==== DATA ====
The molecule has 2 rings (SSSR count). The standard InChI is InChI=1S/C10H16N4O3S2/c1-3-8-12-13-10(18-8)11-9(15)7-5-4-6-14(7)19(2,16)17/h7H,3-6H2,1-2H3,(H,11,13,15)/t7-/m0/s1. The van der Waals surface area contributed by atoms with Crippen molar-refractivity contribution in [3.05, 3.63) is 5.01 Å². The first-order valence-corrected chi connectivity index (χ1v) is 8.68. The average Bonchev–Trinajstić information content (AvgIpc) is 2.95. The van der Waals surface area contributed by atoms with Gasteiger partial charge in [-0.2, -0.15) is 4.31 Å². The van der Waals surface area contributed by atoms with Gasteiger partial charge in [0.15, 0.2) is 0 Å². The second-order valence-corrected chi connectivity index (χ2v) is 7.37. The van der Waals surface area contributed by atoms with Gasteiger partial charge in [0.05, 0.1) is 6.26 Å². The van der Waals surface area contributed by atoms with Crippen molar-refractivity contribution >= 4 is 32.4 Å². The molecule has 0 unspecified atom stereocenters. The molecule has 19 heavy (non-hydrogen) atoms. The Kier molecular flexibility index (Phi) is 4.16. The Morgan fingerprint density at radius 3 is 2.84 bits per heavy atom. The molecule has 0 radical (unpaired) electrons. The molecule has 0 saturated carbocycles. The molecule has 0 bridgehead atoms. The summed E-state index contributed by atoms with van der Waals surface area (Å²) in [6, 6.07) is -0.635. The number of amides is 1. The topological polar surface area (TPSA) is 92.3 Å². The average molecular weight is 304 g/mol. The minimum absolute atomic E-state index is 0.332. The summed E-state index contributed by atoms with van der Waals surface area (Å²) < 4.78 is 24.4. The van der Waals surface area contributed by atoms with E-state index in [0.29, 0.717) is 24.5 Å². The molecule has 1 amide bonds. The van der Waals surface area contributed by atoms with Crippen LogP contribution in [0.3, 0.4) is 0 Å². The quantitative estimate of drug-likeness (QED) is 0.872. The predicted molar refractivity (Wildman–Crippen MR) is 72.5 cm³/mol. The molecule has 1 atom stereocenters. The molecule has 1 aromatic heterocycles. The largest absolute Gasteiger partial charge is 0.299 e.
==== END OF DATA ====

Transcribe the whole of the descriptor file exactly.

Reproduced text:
The molecule has 2 rings (SSSR count). The standard InChI is InChI=1S/C10H16N4O3S2/c1-3-8-12-13-10(18-8)11-9(15)7-5-4-6-14(7)19(2,16)17/h7H,3-6H2,1-2H3,(H,11,13,15)/t7-/m0/s1. The van der Waals surface area contributed by atoms with Crippen molar-refractivity contribution in [3.05, 3.63) is 5.01 Å². The first-order valence-corrected chi connectivity index (χ1v) is 8.68. The average Bonchev–Trinajstić information content (AvgIpc) is 2.95. The van der Waals surface area contributed by atoms with Gasteiger partial charge in [-0.2, -0.15) is 4.31 Å². The van der Waals surface area contributed by atoms with Gasteiger partial charge in [0.15, 0.2) is 0 Å². The second-order valence-corrected chi connectivity index (χ2v) is 7.37. The van der Waals surface area contributed by atoms with Gasteiger partial charge in [0.05, 0.1) is 6.26 Å². The van der Waals surface area contributed by atoms with Crippen molar-refractivity contribution >= 4 is 32.4 Å². The molecule has 0 unspecified atom stereocenters. The molecule has 19 heavy (non-hydrogen) atoms. The Kier molecular flexibility index (Phi) is 4.16. The Morgan fingerprint density at radius 3 is 2.84 bits per heavy atom. The molecule has 0 radical (unpaired) electrons. The molecule has 0 saturated carbocycles. The molecule has 0 bridgehead atoms. The summed E-state index contributed by atoms with van der Waals surface area (Å²) in [6, 6.07) is -0.635. The number of amides is 1. The topological polar surface area (TPSA) is 92.3 Å². The average molecular weight is 304 g/mol. The minimum absolute atomic E-state index is 0.332. The summed E-state index contributed by atoms with van der Waals surface area (Å²) < 4.78 is 24.4. The van der Waals surface area contributed by atoms with E-state index in [0.29, 0.717) is 24.5 Å². The molecule has 1 amide bonds. The van der Waals surface area contributed by atoms with Crippen LogP contribution in [0.3, 0.4) is 0 Å². The quantitative estimate of drug-likeness (QED) is 0.872. The predicted molar refractivity (Wildman–Crippen MR) is 72.5 cm³/mol. The molecule has 1 atom stereocenters. The molecule has 1 aromatic heterocycles. The largest absolute Gasteiger partial charge is 0.299 e.